As much as I rip on the crazy thing Dusty Baker says, I will hopefully be just as quick to praise the really great stuff, like this (from Fay’s blog):
Fay asked if Cueto, Voltron or Homer will be sent down if they don’t make the rotation:
Ã¢â‚¬Å“Not necessarily,” Dusty Baker said. “I come from the Dodger way. With young guys, the next best thing is long relief. ItÃ¢â‚¬â„¢s in between starting and relieving. ItÃ¢â‚¬â„¢s probably the less pressure on the staff because most of the time youÃ¢â‚¬â„¢re coming in when youÃ¢â‚¬â„¢re behind. We did it with Dave Burba in San Francisco, and he ended up winning nine, 10 games.
A lot of young guys start out in long relief,” Baker said. “If a guyÃ¢â‚¬â„¢s not going to start, thatÃ¢â‚¬â„¢s the next best thing.
I’ve been banging this particular drum for years (Steve P. wrote about it back in ’05). This used to be standard operating procedure for developing pitchers. Earl Weaver’s Orioles were the best pitching-development shop in baseball for a couple decades, and that’s how they did it. Fay mentions Nolan Ryan, Johan Santana, Pedro Martinez, Don Gullett and Roy Oswalt.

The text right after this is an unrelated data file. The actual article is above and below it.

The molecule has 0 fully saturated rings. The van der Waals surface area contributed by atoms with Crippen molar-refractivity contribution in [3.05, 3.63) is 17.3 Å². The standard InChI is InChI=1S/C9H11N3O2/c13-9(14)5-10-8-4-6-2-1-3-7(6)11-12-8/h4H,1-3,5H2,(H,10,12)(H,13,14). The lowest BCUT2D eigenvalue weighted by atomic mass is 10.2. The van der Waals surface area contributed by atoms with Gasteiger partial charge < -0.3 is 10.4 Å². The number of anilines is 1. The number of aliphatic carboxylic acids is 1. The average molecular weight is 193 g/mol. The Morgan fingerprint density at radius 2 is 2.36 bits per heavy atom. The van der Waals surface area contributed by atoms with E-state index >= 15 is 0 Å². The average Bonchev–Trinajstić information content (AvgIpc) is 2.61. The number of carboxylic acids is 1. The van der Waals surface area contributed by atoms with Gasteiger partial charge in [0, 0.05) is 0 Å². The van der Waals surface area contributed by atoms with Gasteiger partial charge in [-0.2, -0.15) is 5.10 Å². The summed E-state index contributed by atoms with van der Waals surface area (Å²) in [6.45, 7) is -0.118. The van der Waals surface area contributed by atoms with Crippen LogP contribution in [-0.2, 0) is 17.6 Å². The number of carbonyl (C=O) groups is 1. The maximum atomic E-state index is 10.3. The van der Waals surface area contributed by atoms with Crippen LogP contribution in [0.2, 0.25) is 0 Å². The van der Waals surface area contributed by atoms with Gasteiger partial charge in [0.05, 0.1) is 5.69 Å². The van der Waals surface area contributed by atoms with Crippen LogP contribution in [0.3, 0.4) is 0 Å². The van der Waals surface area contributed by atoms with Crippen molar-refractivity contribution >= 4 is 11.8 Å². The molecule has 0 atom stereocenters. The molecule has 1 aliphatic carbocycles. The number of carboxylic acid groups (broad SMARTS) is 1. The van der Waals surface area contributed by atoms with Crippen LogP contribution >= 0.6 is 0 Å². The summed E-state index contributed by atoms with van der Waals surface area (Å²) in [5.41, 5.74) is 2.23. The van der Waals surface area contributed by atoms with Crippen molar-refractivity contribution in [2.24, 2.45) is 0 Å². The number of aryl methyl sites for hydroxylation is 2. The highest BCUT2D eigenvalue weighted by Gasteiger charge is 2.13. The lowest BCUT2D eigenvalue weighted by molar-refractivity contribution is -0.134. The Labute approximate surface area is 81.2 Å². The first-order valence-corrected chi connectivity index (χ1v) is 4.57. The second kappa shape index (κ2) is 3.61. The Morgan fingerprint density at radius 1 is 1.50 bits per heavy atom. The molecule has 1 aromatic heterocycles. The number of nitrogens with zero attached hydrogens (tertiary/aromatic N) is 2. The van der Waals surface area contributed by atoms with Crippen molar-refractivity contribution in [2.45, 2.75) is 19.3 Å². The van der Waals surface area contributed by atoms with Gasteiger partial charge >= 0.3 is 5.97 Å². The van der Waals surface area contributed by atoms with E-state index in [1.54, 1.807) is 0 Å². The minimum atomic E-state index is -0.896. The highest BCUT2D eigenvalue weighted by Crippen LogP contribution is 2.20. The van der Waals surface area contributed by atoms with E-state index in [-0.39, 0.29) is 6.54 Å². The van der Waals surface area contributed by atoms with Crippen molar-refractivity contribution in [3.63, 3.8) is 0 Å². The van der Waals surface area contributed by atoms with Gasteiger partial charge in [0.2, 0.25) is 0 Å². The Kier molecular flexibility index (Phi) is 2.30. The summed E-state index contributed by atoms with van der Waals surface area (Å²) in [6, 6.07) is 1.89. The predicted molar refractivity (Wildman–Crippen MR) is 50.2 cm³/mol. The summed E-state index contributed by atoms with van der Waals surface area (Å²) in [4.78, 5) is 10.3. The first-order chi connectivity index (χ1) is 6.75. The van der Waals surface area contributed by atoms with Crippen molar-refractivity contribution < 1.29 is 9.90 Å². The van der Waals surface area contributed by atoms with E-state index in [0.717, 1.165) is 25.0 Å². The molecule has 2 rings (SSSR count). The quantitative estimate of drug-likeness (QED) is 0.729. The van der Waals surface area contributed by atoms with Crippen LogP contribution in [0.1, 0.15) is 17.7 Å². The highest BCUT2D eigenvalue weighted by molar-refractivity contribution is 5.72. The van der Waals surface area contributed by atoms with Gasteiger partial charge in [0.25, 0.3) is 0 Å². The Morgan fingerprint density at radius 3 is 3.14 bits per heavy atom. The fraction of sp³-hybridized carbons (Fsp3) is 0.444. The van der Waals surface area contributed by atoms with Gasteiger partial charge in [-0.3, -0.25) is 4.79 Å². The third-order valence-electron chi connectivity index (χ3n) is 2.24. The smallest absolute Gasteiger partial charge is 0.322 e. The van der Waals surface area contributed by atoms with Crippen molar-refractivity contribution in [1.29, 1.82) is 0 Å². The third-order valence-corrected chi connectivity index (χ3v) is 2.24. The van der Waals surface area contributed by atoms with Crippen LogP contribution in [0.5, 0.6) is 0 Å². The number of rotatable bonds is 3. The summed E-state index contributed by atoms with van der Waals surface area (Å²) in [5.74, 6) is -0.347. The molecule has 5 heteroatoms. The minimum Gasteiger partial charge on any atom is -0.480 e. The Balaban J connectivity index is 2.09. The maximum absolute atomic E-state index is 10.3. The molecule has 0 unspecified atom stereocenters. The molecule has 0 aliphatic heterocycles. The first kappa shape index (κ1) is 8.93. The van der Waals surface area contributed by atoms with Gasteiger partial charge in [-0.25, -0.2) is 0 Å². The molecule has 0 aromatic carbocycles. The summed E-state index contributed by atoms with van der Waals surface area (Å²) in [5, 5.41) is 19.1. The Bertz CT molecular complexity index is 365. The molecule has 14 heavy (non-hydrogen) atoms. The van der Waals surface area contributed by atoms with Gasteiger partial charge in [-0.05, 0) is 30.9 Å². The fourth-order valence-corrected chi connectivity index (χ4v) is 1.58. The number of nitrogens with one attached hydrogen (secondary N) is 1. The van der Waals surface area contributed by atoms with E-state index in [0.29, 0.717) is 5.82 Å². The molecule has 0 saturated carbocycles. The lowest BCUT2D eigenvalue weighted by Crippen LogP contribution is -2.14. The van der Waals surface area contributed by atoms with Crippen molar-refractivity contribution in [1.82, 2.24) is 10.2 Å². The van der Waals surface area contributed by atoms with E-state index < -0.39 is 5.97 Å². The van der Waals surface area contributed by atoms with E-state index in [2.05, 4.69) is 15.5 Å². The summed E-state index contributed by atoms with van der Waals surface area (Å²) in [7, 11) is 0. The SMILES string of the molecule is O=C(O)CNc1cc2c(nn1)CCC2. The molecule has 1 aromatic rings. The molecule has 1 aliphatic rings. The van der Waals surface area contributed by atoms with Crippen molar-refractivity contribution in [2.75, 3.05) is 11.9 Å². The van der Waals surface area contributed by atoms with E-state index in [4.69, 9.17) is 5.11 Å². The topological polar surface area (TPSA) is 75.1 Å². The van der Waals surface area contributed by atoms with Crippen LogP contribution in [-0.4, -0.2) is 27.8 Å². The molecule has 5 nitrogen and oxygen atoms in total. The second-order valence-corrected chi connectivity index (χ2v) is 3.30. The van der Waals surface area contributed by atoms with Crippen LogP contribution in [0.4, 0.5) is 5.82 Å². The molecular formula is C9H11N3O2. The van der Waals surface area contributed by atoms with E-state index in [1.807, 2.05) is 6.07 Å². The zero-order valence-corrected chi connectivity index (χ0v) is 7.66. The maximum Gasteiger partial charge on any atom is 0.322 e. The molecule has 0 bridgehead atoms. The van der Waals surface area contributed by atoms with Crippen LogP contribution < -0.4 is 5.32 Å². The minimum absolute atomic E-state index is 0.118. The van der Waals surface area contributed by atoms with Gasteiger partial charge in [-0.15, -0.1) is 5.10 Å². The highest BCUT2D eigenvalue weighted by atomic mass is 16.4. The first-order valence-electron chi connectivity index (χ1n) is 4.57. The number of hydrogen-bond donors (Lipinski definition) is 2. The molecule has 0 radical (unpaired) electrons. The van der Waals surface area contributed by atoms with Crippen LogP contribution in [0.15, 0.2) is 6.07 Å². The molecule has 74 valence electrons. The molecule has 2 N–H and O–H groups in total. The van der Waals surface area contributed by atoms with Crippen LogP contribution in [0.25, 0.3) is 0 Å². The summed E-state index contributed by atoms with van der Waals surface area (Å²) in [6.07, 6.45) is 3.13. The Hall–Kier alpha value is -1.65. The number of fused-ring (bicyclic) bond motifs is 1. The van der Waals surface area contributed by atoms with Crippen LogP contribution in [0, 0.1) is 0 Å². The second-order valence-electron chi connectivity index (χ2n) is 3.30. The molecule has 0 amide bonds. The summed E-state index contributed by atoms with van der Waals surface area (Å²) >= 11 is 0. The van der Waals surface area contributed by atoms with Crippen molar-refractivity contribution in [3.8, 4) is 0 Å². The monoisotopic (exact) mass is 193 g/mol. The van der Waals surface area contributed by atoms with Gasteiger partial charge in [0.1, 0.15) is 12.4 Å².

It’s more true for some than others (Oswalt spent one month in the ‘pen; Santana spent the better part of three years), but I think it’s a brilliant idea, in general. As Fay notes, guaranteed contracts for Mike Stanton and Todd Coffey are an issue, but according to Fay, it “[s]ounds like Baker would like to go with 11 or 12 best arms.”